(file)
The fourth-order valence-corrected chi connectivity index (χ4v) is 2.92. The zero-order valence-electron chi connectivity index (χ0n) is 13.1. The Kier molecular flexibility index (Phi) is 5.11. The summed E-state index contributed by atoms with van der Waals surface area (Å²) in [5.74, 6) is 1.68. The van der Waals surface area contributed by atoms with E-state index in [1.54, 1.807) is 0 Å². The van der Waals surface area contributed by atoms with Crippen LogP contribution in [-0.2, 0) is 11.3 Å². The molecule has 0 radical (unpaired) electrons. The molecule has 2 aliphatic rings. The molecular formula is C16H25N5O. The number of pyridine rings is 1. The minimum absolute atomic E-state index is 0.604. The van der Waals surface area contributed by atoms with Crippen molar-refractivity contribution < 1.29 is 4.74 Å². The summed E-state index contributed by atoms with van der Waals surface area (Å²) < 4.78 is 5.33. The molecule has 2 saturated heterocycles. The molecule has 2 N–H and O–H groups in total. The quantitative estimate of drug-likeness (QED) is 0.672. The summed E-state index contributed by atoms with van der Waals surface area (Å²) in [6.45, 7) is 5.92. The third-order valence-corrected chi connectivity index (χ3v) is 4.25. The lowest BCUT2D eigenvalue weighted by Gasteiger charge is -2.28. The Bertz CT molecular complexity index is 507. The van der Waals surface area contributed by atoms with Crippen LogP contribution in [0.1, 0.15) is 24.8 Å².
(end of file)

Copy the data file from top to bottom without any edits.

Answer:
The fourth-order valence-corrected chi connectivity index (χ4v) is 2.92. The zero-order valence-electron chi connectivity index (χ0n) is 13.1. The Kier molecular flexibility index (Phi) is 5.11. The summed E-state index contributed by atoms with van der Waals surface area (Å²) in [5.74, 6) is 1.68. The van der Waals surface area contributed by atoms with E-state index in [1.54, 1.807) is 0 Å². The van der Waals surface area contributed by atoms with Crippen LogP contribution in [-0.2, 0) is 11.3 Å². The molecule has 0 radical (unpaired) electrons. The molecule has 2 aliphatic rings. The molecular formula is C16H25N5O. The number of pyridine rings is 1. The minimum absolute atomic E-state index is 0.604. The van der Waals surface area contributed by atoms with Crippen molar-refractivity contribution < 1.29 is 4.74 Å². The summed E-state index contributed by atoms with van der Waals surface area (Å²) < 4.78 is 5.33. The molecule has 2 saturated heterocycles. The molecule has 2 N–H and O–H groups in total. The quantitative estimate of drug-likeness (QED) is 0.672. The summed E-state index contributed by atoms with van der Waals surface area (Å²) in [6.45, 7) is 5.92. The third-order valence-corrected chi connectivity index (χ3v) is 4.25. The lowest BCUT2D eigenvalue weighted by Gasteiger charge is -2.28. The Bertz CT molecular complexity index is 507. The van der Waals surface area contributed by atoms with Crippen LogP contribution in [0.1, 0.15) is 24.8 Å².